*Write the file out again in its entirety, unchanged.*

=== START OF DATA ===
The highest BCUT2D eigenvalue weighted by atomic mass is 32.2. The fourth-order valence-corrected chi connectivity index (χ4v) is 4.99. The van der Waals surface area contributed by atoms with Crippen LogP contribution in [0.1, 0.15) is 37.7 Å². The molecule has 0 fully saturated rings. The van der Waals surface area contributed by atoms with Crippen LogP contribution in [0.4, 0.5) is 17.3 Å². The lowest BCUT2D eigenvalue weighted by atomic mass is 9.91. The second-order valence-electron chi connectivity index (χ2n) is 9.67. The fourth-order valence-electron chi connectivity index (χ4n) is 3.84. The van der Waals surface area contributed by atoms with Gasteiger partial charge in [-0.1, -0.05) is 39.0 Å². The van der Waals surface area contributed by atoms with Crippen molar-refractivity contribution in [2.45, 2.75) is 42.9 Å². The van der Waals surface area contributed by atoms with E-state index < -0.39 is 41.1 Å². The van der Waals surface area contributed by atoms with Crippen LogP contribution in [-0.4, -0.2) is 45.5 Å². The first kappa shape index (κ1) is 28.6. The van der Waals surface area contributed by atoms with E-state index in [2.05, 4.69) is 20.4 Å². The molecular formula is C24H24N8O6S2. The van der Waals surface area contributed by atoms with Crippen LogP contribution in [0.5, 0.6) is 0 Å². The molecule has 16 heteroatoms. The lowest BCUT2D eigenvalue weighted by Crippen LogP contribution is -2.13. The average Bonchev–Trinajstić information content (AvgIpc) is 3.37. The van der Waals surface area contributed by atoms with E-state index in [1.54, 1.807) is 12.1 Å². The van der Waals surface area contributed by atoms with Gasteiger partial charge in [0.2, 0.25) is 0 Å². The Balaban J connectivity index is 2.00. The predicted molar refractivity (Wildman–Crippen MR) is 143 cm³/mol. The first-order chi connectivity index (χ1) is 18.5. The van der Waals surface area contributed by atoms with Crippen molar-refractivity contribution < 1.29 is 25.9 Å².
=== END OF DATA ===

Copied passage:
The highest BCUT2D eigenvalue weighted by atomic mass is 32.2. The fourth-order valence-corrected chi connectivity index (χ4v) is 4.99. The van der Waals surface area contributed by atoms with Crippen LogP contribution in [0.1, 0.15) is 37.7 Å². The molecule has 0 fully saturated rings. The van der Waals surface area contributed by atoms with Crippen LogP contribution in [0.4, 0.5) is 17.3 Å². The lowest BCUT2D eigenvalue weighted by atomic mass is 9.91. The second-order valence-electron chi connectivity index (χ2n) is 9.67. The fourth-order valence-electron chi connectivity index (χ4n) is 3.84. The van der Waals surface area contributed by atoms with Gasteiger partial charge in [-0.1, -0.05) is 39.0 Å². The van der Waals surface area contributed by atoms with Crippen molar-refractivity contribution in [2.45, 2.75) is 42.9 Å². The van der Waals surface area contributed by atoms with E-state index < -0.39 is 41.1 Å². The van der Waals surface area contributed by atoms with Crippen LogP contribution in [-0.4, -0.2) is 45.5 Å². The first kappa shape index (κ1) is 28.6. The van der Waals surface area contributed by atoms with E-state index in [2.05, 4.69) is 20.4 Å². The molecular formula is C24H24N8O6S2. The van der Waals surface area contributed by atoms with Crippen LogP contribution in [0.5, 0.6) is 0 Å². The molecule has 16 heteroatoms. The lowest BCUT2D eigenvalue weighted by Crippen LogP contribution is -2.13. The average Bonchev–Trinajstić information content (AvgIpc) is 3.37. The van der Waals surface area contributed by atoms with E-state index in [1.54, 1.807) is 12.1 Å². The van der Waals surface area contributed by atoms with Gasteiger partial charge in [0.2, 0.25) is 0 Å². The Balaban J connectivity index is 2.00. The predicted molar refractivity (Wildman–Crippen MR) is 143 cm³/mol. The first-order chi connectivity index (χ1) is 18.5. The van der Waals surface area contributed by atoms with Crippen molar-refractivity contribution < 1.29 is 25.9 Å².